Philip Dukes is one of Great Britain's most outstanding solo viola players. His recital debut at London's South Bank in 1991, described by The Strad magazine as 'world class', marked the beginning of a career that is now established as one of the foremost of his generation.
His principal teachers in London and New York have included Mark Knight, Yfrah Neaman and Michael Tree. Having completed his studies, Philip won a succession of awards, scholarships, prizes and competitions and in June 1992 was selected for representation by Young Concert Artists Trust. He has performed at several major music festivals including Gstaad, Cheltenham, Bath, Brighton, Aldeburgh, Spitalfields, Colmar and Chester. As a concerto soloist, Philip has appeared with the London Philharmonic, the Royal Philharmonic Orchestra, the Philharmonia, the Bournemouth Symphony and Sinfonietta, the London Mozart Players, the London Sinfoniette, the Northern Sinfonia, the Orchestra of St. John's Smith Square and the BBC Scottish Symphony Orchestra, working with a number of distinguished conductors, including Lord Menuhin, Kent Nagano, Matthias Bamert and Richard Hickox.
In 1995, Philip made his BBC Promenade Concert debut, giving the world premiere of the viola concerto by Sally Beamish, and at the 1997 Aldeburgh Festival he gave the world premiere of the previously unpublished concerto for violin, viola and orchestra by Benjamin Britten, both to considerable critical acclaim. During the 1996/97 season, he appeared as a recitalist together with his pianist Sophia Rahman at Symphony Hall, Birmingham, Stockholm Konzerthaus, Musikverein Vienna, Concertgebouw Amsterdam, the Alte Oper Frankfurt and the Cologne Philharmonie, following the prestigious 'Rising Stars' award for which he was selected by the European Concert Halls Organisation in 1995.
Philip can be heard regularly on BBC Radio 3 and has recorded a number of CDs, featuring works by Brahms, Schumann, Shostakovich, Vaughan Williams, Rebecca Clarke, Frank Martin and William Lloyd Webber for both Chandos, Collins Classics and ASV recording labels. In addition to his solo commitments, Philip is also a highly experienced chamber music player. He appears as a guest with many of the country's most distinguished artists and ensembles including the Nash Ensemble, the Vanbrugh and Skampa Quartets, the Gould Piano Trio, Nigel Kennedy, Tasmin Little, Julian Lloyd Webber, Roger Vignoles, Barry Douglas and Dimitri Sitkovetsky. Future engagements include recitals at the Wigmore Hall, the world premiere of a concerto for violin, viola and orchestra by Piers Hellawell at the 1999 BBC Proms and a piano quartet in the Carnegie Hall, New York with Alfred Brendel.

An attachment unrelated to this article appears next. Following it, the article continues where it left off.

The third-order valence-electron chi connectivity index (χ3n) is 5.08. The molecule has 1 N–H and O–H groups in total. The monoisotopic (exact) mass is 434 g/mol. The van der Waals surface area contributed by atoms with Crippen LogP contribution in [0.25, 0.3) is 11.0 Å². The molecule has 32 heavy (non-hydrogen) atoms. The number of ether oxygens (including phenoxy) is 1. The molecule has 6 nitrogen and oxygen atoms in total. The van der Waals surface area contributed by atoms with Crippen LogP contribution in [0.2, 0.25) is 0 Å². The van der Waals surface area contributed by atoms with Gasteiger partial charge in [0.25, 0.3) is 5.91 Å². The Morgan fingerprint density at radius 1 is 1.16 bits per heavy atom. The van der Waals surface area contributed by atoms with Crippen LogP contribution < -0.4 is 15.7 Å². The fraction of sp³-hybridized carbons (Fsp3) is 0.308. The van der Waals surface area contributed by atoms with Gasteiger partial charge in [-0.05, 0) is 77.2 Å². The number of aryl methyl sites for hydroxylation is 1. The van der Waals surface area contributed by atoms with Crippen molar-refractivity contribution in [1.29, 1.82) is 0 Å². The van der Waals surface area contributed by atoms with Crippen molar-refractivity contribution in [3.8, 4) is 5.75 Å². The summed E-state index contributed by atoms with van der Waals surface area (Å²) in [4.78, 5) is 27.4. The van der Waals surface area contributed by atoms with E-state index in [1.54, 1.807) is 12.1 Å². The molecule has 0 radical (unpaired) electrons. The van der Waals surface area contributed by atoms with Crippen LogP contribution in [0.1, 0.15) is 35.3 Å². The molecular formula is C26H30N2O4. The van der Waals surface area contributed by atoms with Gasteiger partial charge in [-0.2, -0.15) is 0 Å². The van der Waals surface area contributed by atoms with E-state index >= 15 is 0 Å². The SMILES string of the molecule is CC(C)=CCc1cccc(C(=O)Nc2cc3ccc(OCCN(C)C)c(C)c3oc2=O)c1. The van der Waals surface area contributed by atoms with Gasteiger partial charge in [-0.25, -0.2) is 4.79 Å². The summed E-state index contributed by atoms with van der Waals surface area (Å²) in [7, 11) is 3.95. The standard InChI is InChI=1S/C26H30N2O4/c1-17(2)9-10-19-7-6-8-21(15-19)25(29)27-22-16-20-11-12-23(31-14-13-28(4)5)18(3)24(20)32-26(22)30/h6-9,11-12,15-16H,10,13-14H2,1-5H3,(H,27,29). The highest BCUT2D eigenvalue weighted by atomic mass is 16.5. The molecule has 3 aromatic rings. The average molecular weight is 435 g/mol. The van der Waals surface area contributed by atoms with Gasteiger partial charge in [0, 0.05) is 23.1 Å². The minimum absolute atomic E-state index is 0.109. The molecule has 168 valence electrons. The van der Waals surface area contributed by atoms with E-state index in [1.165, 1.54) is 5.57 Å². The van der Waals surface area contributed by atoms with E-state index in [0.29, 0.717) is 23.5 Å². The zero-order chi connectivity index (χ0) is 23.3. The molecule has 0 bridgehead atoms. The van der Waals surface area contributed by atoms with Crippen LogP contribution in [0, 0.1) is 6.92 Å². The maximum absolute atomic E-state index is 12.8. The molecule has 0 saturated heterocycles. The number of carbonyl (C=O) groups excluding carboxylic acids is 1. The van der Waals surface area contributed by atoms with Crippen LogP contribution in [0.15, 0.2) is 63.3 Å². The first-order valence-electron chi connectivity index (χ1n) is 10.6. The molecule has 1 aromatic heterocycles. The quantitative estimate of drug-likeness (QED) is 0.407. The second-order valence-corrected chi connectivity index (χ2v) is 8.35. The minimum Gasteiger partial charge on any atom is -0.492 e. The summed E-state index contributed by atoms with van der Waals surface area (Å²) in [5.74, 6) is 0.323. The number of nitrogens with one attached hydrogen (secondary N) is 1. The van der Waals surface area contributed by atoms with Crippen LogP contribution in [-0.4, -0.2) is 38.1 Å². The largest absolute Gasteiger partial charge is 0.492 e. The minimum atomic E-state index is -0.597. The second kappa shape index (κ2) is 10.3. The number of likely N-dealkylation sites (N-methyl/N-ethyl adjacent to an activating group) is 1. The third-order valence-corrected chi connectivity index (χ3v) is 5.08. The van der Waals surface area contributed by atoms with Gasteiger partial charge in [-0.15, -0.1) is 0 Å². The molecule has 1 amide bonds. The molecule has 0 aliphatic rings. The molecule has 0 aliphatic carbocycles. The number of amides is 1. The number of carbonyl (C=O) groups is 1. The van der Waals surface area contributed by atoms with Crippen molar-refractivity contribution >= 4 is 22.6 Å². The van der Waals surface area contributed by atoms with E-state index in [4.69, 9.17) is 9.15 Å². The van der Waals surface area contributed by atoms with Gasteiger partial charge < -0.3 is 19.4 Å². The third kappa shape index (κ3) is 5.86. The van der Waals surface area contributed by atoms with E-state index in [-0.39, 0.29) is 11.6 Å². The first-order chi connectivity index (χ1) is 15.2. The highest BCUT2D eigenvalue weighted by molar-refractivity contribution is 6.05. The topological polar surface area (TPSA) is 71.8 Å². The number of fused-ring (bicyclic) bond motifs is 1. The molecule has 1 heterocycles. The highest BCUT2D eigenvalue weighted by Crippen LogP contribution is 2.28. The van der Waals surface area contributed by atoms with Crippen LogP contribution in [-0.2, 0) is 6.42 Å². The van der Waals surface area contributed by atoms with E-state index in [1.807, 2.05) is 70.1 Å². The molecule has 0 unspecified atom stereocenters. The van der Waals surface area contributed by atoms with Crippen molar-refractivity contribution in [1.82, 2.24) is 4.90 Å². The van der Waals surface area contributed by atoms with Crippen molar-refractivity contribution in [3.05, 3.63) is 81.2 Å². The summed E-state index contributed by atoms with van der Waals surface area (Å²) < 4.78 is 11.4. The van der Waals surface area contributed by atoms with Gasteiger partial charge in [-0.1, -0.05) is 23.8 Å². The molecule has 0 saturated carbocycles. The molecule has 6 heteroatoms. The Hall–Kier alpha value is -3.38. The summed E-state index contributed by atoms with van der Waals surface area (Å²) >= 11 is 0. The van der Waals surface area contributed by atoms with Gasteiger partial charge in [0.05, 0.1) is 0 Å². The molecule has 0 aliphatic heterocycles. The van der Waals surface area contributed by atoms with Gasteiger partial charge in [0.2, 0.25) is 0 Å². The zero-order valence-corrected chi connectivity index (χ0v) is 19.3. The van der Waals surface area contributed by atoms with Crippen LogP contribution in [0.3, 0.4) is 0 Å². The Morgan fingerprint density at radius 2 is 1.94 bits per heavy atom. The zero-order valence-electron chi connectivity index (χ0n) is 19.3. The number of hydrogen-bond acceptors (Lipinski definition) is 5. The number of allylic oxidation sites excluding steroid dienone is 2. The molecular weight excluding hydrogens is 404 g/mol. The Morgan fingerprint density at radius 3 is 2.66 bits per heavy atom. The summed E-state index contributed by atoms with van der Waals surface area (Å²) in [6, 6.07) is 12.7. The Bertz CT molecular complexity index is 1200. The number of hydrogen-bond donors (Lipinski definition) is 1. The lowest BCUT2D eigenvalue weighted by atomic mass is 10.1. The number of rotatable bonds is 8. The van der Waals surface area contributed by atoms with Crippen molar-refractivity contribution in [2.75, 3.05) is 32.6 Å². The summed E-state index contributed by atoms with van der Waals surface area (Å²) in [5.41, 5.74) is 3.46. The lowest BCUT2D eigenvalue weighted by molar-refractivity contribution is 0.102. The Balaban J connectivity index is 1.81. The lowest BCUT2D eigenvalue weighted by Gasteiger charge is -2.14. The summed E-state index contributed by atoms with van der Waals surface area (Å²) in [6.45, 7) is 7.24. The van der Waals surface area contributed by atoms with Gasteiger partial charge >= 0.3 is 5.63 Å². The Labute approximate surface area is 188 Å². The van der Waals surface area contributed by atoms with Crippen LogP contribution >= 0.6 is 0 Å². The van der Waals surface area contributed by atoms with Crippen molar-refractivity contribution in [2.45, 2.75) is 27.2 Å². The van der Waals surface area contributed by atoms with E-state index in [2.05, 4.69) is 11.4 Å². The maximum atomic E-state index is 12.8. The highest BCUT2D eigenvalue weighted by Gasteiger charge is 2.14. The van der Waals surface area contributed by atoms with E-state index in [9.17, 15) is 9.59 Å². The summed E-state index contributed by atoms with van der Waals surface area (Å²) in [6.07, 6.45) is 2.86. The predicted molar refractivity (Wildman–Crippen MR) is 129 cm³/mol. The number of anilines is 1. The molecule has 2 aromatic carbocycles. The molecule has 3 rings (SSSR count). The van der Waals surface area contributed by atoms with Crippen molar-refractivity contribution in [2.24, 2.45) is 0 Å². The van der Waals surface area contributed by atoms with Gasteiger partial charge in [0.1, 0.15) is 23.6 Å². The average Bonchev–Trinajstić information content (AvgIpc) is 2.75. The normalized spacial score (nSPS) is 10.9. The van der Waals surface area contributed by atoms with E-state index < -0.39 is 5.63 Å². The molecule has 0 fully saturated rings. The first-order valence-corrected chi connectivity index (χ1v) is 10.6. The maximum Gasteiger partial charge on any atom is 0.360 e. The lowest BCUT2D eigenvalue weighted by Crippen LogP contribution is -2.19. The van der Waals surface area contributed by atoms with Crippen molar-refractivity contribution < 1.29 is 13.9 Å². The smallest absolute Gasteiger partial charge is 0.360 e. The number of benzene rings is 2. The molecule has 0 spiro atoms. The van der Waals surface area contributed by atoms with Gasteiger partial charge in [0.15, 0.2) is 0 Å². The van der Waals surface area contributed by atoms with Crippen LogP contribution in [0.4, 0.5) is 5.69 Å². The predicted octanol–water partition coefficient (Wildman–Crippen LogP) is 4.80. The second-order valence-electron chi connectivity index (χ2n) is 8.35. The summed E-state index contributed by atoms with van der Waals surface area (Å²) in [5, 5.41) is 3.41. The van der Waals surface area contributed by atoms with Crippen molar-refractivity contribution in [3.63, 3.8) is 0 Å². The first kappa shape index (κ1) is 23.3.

One of Britain's most respected conductors, Owain Arwel Hughes is known in the world's great concert halls, in front of the cameras (his television credits are extensive) and in the recording studio, both for his many BBC broadcasts and for his critically acclaimed discs.
His studies with Sir Adrian Boult, Bernard Haitink and Rudolf Kempe influenced him to become a discerning interpreter of both traditional and contemporary repertoire, and as a celebrated protagonist of British composition. His record of commissions and premieres is comprehensive, featuring works from composers such as Alun Hoddinott, Paul Patterson, William Matthias and Malcolm Arnold. He is now one of the most active British conductors, having worked with every major British orchestra, including a number of years as Associate Conductor of the Philharmonia Orchestra, and has been honoured with numerous doctorates, fellowships and awards, as well as receiving two Gold Discs from the classical recording industry.
Owain Arwel Hughes instigated and is the Artistic Director of the Welsh Proms, now firmly established as a flagship of musical excellence and one of the major orchestral festivals in Britain. Recent years have seen a burgeoning relationship with Scandinavia. Currently Principal Conductor with the Aalborg Symphony Orchestra, which he has raised to be one of the leading orchestras in Scandinavia, he has also worked with the major orchestras in Helsinki, Oslo, Gothenburg, Aarhus and Copenhagen. This connection with Scandinavia has been further enhanced by his pioneering attitude to its contemporary music. The Danish composer Holmboe dedicated his last symphony to Owain, so impressed was he by Owain's world premiere recording of the complete cycle of symphonies for BIS.
Owain Arwel Hughes discography (including recordings for EMI, ASV and BIS) demonstrates the range of his musicianship, which has received so much critical attention. Among his notable recordings are Delius's 'A Song of Summer' and Vaughan Williams' Symphony No 2 with the Philharmonia Orchestra, Verdi's Requiem and Handel's Messiah with the Royal Philharmonic Orchestra and the landmark recordings of Holmboe's Symphonies with the Aarhus Symphony Orchestra. Outstanding television broadcasts have included Verdi's Requiem with the Hallé Orchestra and Mahler's Symphony No 8 with the Philharmonia Orchestra.
Recent engagements on the British concert platform have included a series with the Royal Philharmonic Orchestra and a series with the Hallé Orchestra, with whom he enjoys a special relationship. He plans and directs the Hallé Proms and has recently devised their new Sunday Concert Series. Next year he will celebrate his long association with the Hallé Orchestra when he conducts them in a major tour of Britain. Other concerts this season have included work with the Royal Scottish National Orchestra; the Royal Liverpool Philharmonic Orchestra; the English Chamber Orchestra and the London Philharmonic Orchestra.
Ben studies composition with RNCM Director of Composition Studies Anthony Gilbert, and piano and conducting as well. The orchestral/digital piece was created with the aid of the Notator Logic computer program.